Ada is a programming language similar to pascal named after Ada Byron, a famous British female mathematician related to the first computer. The Ada language focuses on type safety and compile-time checking, making it ideal for critical systems like avionics and medical equipment.
Ada is a very verbose language, where nearly all statements are spelled out in a combination of English keywords; this highlights the language's emphasis on code readability. Ada is also strongly object-oriented, and provides full capabilities for encapsulation, polymorphism, and generic programming, which makes it well-suited for programming "in the large". Furthermore, ordinary types can be "extended" to provide additional functionality or constraints: for example, the builtin Positive type is an extension of Integer that allows only non-negative numbers.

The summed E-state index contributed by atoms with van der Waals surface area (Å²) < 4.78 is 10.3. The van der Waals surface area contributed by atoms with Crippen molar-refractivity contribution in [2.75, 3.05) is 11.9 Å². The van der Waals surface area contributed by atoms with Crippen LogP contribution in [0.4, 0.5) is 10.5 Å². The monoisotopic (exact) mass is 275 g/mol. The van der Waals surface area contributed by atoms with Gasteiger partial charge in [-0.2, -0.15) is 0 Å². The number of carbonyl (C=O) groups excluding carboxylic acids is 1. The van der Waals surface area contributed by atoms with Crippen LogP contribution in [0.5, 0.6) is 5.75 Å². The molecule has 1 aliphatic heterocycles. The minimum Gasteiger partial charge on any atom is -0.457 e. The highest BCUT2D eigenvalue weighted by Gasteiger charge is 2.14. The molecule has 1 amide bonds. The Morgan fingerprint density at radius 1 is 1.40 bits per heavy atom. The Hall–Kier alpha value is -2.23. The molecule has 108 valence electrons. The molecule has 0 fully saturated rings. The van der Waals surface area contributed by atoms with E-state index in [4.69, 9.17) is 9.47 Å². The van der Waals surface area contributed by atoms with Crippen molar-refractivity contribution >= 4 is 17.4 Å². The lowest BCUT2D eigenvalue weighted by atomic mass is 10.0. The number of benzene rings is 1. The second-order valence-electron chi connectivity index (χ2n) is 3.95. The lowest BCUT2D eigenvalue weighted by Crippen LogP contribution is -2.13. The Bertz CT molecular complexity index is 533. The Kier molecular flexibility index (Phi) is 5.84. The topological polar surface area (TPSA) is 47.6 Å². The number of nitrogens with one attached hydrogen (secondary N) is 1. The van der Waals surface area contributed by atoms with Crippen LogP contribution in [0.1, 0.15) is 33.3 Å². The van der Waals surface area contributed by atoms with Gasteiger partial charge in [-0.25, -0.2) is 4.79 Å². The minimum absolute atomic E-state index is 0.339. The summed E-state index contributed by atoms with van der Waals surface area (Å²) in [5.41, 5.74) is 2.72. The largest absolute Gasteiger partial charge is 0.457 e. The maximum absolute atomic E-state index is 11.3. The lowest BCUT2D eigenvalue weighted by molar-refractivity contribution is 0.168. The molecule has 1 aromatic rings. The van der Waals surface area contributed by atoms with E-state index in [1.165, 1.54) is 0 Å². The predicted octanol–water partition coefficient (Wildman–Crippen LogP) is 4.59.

Another interesting feature about Ada are the available features for multi-threaded programming. While many languages that were popular when Ada first appeared (for example, C) relegated multi-threaded programming to operating system-dependent libraries, Ada actually includes such features (like Ada "tasking") as part of the official specification. In this way, the same multi-thread-capable software can be used on several machines without changing on the code is written; the compiler takes care of the system-dependent details.
The widely available GCC (Gnu Compiler Collection) has an Ada component called GNAT; but because some of GNAT is itself written in Ada, compiling it from source requires an existing binary version.